The well-known science fiction film The Matrix narrates the story that the modern world, as perceived by humankind, is in fact a virtual reality. This computer-generated simulation, known as ‘The Matrix’, was created by machines possessing artificial intelligence, with people blissfully going about their everyday visualising, feeling and interacting with the ‘world’, as they see it. In truth, almost everyone actually exists in a state of slumber, hooked up to the very computers that have constructed the people’s ‘reality’. While humanity dreams its way through life, the computers to which they are connected are harvesting human body heat and energy in order to power themselves. People are born in pods and when their life energy has been totally absorbed, they are unplugged, dying both in the real world and the virtual world.
The main character and eventual hero of the film, who works as a computer programmer in what he perceives to be the real world, chances across a group of individuals who have managed to disconnect themselves from this false reality. They resist the machines by entering the Matrix and trying to rescue those that are still linked up to it. Following a meeting with a resistance leader, our protagonist is faced with a choice: In front of him are two pills – a read one and a blue one. He can swallow either one or the other. If he chooses to take the blue pill – he will ‘wake up’ in his own bed, inside the virtual-reality through which he lives his life, attributing the said encounter to a bad dream. If he takes the red pill, however, he will awake for real and see the chilling reality of how the world actually works. Our character takes the red pill, joins the resistance and leads the fight against the machines that have enslaved all but a small minority of the human race.
Some parallels can be drawn between this work of fiction and how a significant proportion of people, especially those living in the more affluent countries, perceive and interpret the world around them. We do not however require the use of a Matrix to create for us a false impression of reality; the mainstream media and politicians do the job more than adequately.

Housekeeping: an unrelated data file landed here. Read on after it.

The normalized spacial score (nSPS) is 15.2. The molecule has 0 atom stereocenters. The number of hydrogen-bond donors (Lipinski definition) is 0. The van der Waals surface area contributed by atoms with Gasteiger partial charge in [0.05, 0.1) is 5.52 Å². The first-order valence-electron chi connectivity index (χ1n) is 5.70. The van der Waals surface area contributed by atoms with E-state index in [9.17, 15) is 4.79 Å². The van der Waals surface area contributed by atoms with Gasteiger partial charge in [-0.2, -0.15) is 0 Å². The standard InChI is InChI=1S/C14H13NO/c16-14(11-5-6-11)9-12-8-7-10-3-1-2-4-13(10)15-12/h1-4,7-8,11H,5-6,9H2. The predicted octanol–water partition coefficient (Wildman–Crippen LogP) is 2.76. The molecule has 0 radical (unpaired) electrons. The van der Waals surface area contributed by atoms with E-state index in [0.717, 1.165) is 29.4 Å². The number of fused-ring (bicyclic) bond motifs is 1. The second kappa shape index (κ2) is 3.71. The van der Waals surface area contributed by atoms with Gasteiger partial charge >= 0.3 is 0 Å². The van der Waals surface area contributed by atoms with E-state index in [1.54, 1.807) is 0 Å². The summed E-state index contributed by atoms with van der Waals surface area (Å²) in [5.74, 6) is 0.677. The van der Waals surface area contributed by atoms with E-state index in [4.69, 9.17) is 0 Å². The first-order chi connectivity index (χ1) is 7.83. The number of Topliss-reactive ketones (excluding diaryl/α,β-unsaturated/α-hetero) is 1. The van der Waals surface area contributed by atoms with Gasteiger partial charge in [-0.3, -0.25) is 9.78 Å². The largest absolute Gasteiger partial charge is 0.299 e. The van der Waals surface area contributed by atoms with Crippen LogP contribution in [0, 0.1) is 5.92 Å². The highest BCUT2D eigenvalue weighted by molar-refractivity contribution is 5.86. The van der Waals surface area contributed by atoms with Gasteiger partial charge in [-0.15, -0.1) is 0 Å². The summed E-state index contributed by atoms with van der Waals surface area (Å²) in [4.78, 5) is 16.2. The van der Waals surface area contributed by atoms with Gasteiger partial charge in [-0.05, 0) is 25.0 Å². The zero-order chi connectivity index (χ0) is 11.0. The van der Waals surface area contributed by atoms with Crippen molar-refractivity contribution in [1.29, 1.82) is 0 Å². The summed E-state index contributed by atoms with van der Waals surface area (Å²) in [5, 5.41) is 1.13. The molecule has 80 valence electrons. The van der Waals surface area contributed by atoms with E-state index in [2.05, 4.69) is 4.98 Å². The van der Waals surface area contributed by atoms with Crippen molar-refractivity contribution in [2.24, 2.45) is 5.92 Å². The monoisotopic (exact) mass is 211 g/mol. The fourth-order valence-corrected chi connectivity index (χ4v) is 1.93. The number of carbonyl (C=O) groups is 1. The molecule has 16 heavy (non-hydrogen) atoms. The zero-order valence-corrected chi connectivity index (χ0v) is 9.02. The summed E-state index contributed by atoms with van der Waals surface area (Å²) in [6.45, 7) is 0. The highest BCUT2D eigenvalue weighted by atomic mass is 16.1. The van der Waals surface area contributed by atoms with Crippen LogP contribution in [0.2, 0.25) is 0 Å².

A classic example is the way that the case for the war against Iraq was put forward by leaders on both sides of the Atlantic, with the support of sections of the mainstream media. In the ‘reality’ that was cleverly fashioned for us, Saddam was ready to use his weapons of mass destruction to devastating effect. We were bombarded with information to make us more receptive to the notion that if we didn’t invade Iraq and topple Saddam, we would be facing our doom. We were told that we were doing the right thing in invading and that the Iraqi people would welcome us as liberators. A few weeks before the invasion, former US defence secretary Donald Rumsfeld commented that the war could last ‘six days, six weeks. I doubt six months’.
Just shortly afterwards, in May 2003, we were informed by George Bush that the status quo was ‘Mission Accomplished. ‘ However, in the coming months and years, as reality began to set in, we found ourselves being constantly reminded of the importance of fighting a global war on terror. In April 2006, a report expressing the views of sixteen separate intelligence agencies within the US was released, titled ‘Trends in Global Terrorism: Implications for the United States.’ The report found that far from defeating Islamic radicalism, the Iraq war had led to it spreading across the globe. Over a million dead Iraqis, and over 4,500 dead coalition troops later, an agreement has surfaced between the US and Iraqi governments that will have American combat troops withdrawn from the country by 31st December 2011. However, when it comes to rebuilding Iraq’s infrastructure or healing the scars of a generation of young Iraqis onto whose minds a familiarity of violence has been seared, the process will take somewhat longer.